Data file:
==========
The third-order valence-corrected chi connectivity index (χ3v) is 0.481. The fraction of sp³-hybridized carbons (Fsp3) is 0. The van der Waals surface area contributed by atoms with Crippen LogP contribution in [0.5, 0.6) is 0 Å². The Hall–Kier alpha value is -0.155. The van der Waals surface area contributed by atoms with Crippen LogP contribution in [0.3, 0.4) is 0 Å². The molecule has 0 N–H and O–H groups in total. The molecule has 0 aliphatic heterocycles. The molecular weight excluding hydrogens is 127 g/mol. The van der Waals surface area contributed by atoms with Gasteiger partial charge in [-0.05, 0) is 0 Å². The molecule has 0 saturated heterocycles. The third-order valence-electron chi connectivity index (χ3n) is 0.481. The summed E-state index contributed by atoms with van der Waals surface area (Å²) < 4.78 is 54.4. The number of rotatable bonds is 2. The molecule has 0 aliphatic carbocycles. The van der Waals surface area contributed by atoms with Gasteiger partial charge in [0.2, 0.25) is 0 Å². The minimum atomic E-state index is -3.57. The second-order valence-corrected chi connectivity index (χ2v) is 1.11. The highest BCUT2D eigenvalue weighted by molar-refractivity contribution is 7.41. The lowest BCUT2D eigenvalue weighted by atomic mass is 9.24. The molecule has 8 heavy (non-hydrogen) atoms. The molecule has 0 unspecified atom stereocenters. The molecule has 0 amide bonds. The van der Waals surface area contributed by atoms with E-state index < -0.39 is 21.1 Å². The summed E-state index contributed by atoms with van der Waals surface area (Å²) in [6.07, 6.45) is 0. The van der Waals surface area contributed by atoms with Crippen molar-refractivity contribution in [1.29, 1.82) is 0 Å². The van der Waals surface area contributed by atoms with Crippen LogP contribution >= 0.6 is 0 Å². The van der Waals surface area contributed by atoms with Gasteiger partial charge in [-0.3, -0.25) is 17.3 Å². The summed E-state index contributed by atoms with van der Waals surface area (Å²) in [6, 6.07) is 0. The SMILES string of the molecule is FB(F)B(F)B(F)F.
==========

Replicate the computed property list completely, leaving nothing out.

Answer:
The third-order valence-corrected chi connectivity index (χ3v) is 0.481. The fraction of sp³-hybridized carbons (Fsp3) is 0. The van der Waals surface area contributed by atoms with Crippen LogP contribution in [0.5, 0.6) is 0 Å². The Hall–Kier alpha value is -0.155. The van der Waals surface area contributed by atoms with Crippen LogP contribution in [0.3, 0.4) is 0 Å². The molecule has 0 N–H and O–H groups in total. The molecule has 0 aliphatic heterocycles. The molecular weight excluding hydrogens is 127 g/mol. The van der Waals surface area contributed by atoms with Gasteiger partial charge in [-0.05, 0) is 0 Å². The molecule has 0 saturated heterocycles. The third-order valence-electron chi connectivity index (χ3n) is 0.481. The summed E-state index contributed by atoms with van der Waals surface area (Å²) < 4.78 is 54.4. The number of rotatable bonds is 2. The molecule has 0 aliphatic carbocycles. The van der Waals surface area contributed by atoms with Gasteiger partial charge in [0.2, 0.25) is 0 Å². The minimum atomic E-state index is -3.57. The second-order valence-corrected chi connectivity index (χ2v) is 1.11. The highest BCUT2D eigenvalue weighted by molar-refractivity contribution is 7.41. The lowest BCUT2D eigenvalue weighted by atomic mass is 9.24. The molecule has 8 heavy (non-hydrogen) atoms. The molecule has 0 unspecified atom stereocenters. The molecule has 0 amide bonds. The van der Waals surface area contributed by atoms with E-state index < -0.39 is 21.1 Å². The summed E-state index contributed by atoms with van der Waals surface area (Å²) in [6.07, 6.45) is 0. The van der Waals surface area contributed by atoms with Crippen molar-refractivity contribution in [1.29, 1.82) is 0 Å². The van der Waals surface area contributed by atoms with Crippen LogP contribution >= 0.6 is 0 Å². The van der Waals surface area contributed by atoms with Gasteiger partial charge in [-0.3, -0.25) is 17.3 Å². The summed E-state index contributed by atoms with van der Waals surface area (Å²) in [6, 6.07) is 0. The SMILES string of the molecule is FB(F)B(F)B(F)F.